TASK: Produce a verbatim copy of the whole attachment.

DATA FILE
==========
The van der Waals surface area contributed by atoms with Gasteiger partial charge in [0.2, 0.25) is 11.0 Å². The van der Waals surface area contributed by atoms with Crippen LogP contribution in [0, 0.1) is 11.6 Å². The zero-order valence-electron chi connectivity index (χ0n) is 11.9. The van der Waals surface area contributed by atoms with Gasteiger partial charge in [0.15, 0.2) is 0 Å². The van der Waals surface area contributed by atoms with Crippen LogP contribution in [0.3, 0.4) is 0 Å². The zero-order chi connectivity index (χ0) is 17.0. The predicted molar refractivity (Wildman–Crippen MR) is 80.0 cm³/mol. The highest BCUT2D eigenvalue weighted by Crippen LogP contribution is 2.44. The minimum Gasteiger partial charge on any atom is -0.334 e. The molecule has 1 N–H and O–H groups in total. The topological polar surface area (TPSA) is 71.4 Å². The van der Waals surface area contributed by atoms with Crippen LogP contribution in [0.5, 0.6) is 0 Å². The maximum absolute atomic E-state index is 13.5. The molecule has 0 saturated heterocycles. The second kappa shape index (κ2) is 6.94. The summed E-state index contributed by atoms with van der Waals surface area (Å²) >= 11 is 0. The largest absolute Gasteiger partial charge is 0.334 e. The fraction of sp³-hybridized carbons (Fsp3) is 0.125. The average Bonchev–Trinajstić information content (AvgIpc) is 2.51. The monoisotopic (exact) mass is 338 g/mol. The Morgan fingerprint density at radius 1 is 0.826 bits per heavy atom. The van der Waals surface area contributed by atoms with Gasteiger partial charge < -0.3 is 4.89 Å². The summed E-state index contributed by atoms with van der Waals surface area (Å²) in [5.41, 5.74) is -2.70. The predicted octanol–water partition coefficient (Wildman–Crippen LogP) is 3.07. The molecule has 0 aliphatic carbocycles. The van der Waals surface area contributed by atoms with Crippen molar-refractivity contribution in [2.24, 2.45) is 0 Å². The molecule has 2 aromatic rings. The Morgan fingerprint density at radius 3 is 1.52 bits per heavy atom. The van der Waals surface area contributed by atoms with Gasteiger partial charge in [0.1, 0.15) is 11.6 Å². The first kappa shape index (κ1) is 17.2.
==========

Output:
The van der Waals surface area contributed by atoms with Gasteiger partial charge in [0.2, 0.25) is 11.0 Å². The van der Waals surface area contributed by atoms with Crippen LogP contribution in [0, 0.1) is 11.6 Å². The zero-order valence-electron chi connectivity index (χ0n) is 11.9. The van der Waals surface area contributed by atoms with Gasteiger partial charge in [0.15, 0.2) is 0 Å². The van der Waals surface area contributed by atoms with Crippen LogP contribution in [0.3, 0.4) is 0 Å². The zero-order chi connectivity index (χ0) is 17.0. The predicted molar refractivity (Wildman–Crippen MR) is 80.0 cm³/mol. The highest BCUT2D eigenvalue weighted by Crippen LogP contribution is 2.44. The minimum Gasteiger partial charge on any atom is -0.334 e. The molecule has 1 N–H and O–H groups in total. The topological polar surface area (TPSA) is 71.4 Å². The van der Waals surface area contributed by atoms with Crippen LogP contribution in [0.5, 0.6) is 0 Å². The maximum absolute atomic E-state index is 13.5. The molecule has 0 saturated heterocycles. The second kappa shape index (κ2) is 6.94. The summed E-state index contributed by atoms with van der Waals surface area (Å²) >= 11 is 0. The largest absolute Gasteiger partial charge is 0.334 e. The fraction of sp³-hybridized carbons (Fsp3) is 0.125. The average Bonchev–Trinajstić information content (AvgIpc) is 2.51. The monoisotopic (exact) mass is 338 g/mol. The Morgan fingerprint density at radius 1 is 0.826 bits per heavy atom. The van der Waals surface area contributed by atoms with Gasteiger partial charge < -0.3 is 4.89 Å². The summed E-state index contributed by atoms with van der Waals surface area (Å²) in [5.41, 5.74) is -2.70. The predicted octanol–water partition coefficient (Wildman–Crippen LogP) is 3.07. The molecule has 0 aliphatic carbocycles. The van der Waals surface area contributed by atoms with Crippen molar-refractivity contribution in [2.24, 2.45) is 0 Å². The molecule has 2 aromatic rings. The Morgan fingerprint density at radius 3 is 1.52 bits per heavy atom. The van der Waals surface area contributed by atoms with Gasteiger partial charge in [0.1, 0.15) is 11.6 Å². The first kappa shape index (κ1) is 17.2.